Sean Gailmard

CONTACT INFORMATION
Office:
734 Barrows Hall
Phone:
510 642-4677
Office Hours: By appointment
Sean Gailmard's picture

Faculty

Research Interests: 
Game theory & formal political theory
Principal-agent theory
Governance of New World empires
Bureaucratic politics & executive branch structure
Degrees: 
Ph.D., California Institute of Technology (2002)
M.P.A., Indiana University (1997)
B.S., Indiana University (1996)
Personal Statement: 

Professor Gailmard's curriculum vitae
Professor Gailmard's web site

Professor Gailmard studies how principal-agent problems in politics affect the structure and development of political institutions. His current research focuses on strategic problems of governance in early modern New World empires, and their effects on institutions of government in these polities. Previous research has focused on expertise and political responsiveness in the bureaucracy, historical development of the American executive branch, congressional control of bureaucratic discretion, the internal organization of the U.S. Congress, and electoral accountability. He has also studied models of collective decision making in laboratory experiments. 

Professor Gailmard is the author of Learning While Governing: Expertise and Accountability in the Executive Branch (2012, University of Chicago Press, with John W. Patty), which won the 2013 William H. Riker Prize (best book in political economy) and 2017 Herbert A. Simon Prize (most signfiicant contribution to public administration 5 or more years old), as well as Statistical Modeling and Inference for Social Science (2014, Cambridge University Press), a Ph.D.-level textbook. He has published research in leading social science journals, including the American Political Science Review, American Journal of Political Science, and Journal of Politics.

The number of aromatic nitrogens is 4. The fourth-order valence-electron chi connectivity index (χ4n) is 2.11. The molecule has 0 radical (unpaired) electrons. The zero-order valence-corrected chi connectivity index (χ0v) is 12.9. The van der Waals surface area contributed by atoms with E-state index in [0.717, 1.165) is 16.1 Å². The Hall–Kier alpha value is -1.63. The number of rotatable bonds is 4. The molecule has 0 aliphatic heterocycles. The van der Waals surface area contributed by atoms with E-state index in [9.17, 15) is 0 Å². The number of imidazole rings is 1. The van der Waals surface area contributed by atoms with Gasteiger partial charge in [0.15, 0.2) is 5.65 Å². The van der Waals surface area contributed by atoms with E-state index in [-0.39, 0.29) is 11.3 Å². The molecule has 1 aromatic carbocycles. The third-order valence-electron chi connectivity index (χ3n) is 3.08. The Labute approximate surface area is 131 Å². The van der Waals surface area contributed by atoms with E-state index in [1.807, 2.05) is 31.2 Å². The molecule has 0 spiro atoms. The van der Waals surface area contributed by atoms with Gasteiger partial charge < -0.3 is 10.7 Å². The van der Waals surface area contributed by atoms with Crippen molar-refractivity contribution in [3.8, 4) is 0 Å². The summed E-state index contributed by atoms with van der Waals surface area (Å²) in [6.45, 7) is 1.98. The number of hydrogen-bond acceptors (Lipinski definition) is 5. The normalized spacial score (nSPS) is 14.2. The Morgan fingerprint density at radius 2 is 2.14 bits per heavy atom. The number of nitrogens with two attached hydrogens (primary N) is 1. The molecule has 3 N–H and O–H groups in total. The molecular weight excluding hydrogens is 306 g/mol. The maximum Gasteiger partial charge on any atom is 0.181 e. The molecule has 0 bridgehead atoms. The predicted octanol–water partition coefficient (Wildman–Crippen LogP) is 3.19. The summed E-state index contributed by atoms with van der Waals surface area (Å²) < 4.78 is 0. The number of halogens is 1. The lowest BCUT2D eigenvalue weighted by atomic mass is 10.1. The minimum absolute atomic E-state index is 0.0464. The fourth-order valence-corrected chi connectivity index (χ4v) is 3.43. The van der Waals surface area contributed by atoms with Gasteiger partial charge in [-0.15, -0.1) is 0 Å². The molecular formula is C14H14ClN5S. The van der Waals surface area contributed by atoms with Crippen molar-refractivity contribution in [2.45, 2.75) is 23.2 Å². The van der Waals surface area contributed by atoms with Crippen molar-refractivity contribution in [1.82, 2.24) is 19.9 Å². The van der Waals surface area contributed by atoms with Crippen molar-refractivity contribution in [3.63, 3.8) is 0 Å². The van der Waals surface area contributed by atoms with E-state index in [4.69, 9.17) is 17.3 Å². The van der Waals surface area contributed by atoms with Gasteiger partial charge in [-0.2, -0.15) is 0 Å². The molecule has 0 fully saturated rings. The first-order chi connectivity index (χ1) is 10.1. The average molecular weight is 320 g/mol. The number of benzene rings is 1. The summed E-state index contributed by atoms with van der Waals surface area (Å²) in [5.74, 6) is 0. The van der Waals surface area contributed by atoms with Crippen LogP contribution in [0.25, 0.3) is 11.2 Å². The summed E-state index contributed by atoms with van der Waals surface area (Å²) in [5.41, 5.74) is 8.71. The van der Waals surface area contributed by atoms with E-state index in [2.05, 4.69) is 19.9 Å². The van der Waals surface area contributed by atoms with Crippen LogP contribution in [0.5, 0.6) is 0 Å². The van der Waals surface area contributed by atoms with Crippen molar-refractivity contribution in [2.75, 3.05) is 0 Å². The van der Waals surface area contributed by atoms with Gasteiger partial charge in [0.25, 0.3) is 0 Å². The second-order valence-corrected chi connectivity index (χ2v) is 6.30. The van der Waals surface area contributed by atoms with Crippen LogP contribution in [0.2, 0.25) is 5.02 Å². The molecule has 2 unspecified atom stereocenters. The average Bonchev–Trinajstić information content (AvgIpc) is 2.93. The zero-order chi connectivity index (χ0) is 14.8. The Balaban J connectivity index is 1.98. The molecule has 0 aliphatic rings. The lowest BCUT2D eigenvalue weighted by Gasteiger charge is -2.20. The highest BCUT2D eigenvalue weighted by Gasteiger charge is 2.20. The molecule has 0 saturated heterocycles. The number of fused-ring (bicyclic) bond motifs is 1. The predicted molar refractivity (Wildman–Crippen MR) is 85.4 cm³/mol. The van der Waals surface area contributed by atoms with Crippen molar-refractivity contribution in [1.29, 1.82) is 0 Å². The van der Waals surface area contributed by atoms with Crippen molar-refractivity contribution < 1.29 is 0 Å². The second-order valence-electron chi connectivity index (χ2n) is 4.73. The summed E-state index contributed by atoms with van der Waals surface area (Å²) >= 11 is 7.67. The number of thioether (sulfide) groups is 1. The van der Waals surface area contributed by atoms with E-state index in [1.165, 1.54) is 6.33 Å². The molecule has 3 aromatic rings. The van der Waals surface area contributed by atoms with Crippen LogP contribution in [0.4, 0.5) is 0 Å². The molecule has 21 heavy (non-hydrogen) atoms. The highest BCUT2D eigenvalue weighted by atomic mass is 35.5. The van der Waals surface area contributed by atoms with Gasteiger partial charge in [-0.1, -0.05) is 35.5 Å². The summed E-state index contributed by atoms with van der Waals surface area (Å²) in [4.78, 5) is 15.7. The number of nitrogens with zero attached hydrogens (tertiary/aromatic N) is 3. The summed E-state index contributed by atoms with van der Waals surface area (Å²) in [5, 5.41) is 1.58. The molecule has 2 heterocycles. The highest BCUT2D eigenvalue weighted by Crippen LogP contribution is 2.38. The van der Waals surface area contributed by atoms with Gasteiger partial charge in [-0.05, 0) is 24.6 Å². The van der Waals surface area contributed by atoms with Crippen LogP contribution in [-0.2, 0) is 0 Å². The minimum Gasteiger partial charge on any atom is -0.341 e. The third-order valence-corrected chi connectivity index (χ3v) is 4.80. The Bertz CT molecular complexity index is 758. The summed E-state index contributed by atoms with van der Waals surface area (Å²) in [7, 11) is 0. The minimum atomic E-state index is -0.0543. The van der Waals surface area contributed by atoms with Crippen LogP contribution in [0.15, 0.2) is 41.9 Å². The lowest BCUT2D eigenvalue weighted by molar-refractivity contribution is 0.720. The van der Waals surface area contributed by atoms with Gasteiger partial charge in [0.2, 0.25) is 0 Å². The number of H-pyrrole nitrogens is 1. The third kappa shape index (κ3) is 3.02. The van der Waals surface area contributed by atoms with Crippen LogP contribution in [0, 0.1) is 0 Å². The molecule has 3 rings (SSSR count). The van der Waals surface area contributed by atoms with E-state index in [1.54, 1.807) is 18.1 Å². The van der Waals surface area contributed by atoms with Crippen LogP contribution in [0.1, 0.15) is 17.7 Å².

Teaching: 

PS231A: Quantitative Analysis in Political Research (Ph.D.)
PS232A: Formal Models in Political Science I (Intro. game theory, Ph.D.)
PS232B: Formal Models in Political Science II (Adv. game theory theory, Ph.D.)
PS239: Formal Models in American Politics (Ph.D.)
PS279: Bureaucratic Politics in the U.S. (Ph.D.)

PS3: Introduction to Empirical Analysis and Quantitative Methods (undergraduate)
PS135: Game Theory in the Social Sciences (undergraduate)

Other: 

Editor, Formal Political Theory and Methodology, Journal of Politics
Editorial Board, Journal of Public Policy
Editorial Board, Journal of Theoretical Politics
Editorial Board, Political Science Research and Methods (the Journal of the European Political Science Association)

Co-PI and Co-director, summer institute on Empirical Implications of Theoretical Models, National Science Foundation, 2010-present

Faculty Fellow, Berkeley Center for Empirical Legal Studies, UC Berkeley School of Law
Faculty Affiliate, Institute of Governmental Studies
Faculty Affiliate, Berkeley Center for Political Economy
 

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